The following defences to the charge can include:
Duress is also a legal defence to the charge. The defendant can argue that they or another person close to the defendant were threatened with serious harm unless the person engaged in this conduct. The threat was front of mind during the misconduct and it was serious enough to justify the misconduct and it was continuing rather than momentary.
The prosecution has to prove beyond a reasonable doubt that the “lawful excuse “defence does not apply to the specific circumstances when raised as a defence. The defendant will be found not guilty if the prosecution is unable to do so.
A defamation claim must be made within one year of the date of publication or statement of the defamatory material under The Limitation Act 1969. This limit may be extended in some circumstances if it was not reasonable for the plaintiff to have commenced an action within one year. The limitation period for defamation claims can be extended to three years.
The Defamation Act 2005 (NSW) provides a resolution of a dispute and to avoid Court. This process allows the publishers of defamatory material to make amends to the person who has allegedly been defamed. Under Sections 12A and 12B, an aggrieved person must send the publisher a concerns notice. This notice sets out their grievance, the allegations and the evidence about the defamation.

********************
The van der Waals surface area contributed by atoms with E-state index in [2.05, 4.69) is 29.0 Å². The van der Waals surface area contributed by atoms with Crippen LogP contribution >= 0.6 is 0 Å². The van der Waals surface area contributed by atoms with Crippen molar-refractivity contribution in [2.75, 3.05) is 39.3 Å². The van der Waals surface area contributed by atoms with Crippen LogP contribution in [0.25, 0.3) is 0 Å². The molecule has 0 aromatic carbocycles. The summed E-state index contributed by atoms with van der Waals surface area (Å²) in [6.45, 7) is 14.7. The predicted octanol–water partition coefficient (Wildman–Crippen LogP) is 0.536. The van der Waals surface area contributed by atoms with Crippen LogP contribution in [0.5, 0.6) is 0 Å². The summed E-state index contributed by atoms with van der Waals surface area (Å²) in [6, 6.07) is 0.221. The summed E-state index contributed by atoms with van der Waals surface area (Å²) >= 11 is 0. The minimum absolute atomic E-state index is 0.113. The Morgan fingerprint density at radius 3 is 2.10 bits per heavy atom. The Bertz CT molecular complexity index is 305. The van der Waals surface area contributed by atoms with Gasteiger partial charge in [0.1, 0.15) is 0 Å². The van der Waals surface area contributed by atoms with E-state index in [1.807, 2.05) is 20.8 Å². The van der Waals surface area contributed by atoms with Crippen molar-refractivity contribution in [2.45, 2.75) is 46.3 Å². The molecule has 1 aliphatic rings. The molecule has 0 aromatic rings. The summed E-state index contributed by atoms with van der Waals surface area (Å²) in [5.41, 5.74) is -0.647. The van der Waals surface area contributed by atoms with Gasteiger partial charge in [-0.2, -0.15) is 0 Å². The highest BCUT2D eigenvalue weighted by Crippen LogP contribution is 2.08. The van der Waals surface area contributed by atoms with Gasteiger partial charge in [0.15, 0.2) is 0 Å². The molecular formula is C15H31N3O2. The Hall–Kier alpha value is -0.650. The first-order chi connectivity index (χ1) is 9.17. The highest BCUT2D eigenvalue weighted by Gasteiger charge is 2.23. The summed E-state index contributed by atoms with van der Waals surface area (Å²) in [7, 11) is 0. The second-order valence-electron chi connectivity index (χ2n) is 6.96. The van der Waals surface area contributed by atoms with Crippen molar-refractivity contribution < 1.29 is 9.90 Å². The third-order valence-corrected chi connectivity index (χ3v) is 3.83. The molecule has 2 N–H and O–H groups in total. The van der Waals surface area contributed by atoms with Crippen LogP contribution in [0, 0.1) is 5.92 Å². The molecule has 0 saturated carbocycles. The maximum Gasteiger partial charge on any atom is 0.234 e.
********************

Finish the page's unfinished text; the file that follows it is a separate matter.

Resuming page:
The purpose of the concern notice is to offer the publisher the opportunity to make an offer of amends. The publisher has 28 days to respond to this notice with an offer to make amends and defamation proceedings cannot be commenced until after the 28 days.
The publisher can respond with an offer to make amends as per Sections 13 and 14 of the Defamation Act 2005 (NSW) within 28 days. This offer should include an offer to publish a correction and to pay for expenses incurred by the aggrieved party. It may also offer to pay the aggrieved person a further amount or an apology. An apology, if made, is not to be taken as evidence of liability and cannot be used in Court against the publisher.
If the aggrieved person does not accept the offer and the offer was reasonable, then the offer can be used as part of the defence in the defamation proceedings. If the aggrieved person accepts the offer, then further defamation proceedings relating to that publication cannot be pursued.
The Court will aim to restore the aggrieved to the position they would have been in had there been no publication. There are two types of loss for which an aggrieved person can claim:
§ Economic loss – this includes loss of income or revenue
§ Non-economic loss – pain, suffering, or mental anguish
The amount of damages that can be claimed for non-economic loss set by Section 35(5) of the Defamation Act 2005 (NSW) is limited to $250,000. Section 34 of the Act ensures the Court awards damages for defamation that are appropriate and not unreasonably high. It ensures an appropriate and rational relationship between the harm sustained by the aggrieved and the damages rewarded.
Defamation cases can be complex. Be sure to contact an expert criminal defence lawyer to assist you with your defamation case and get your reputation or your money back.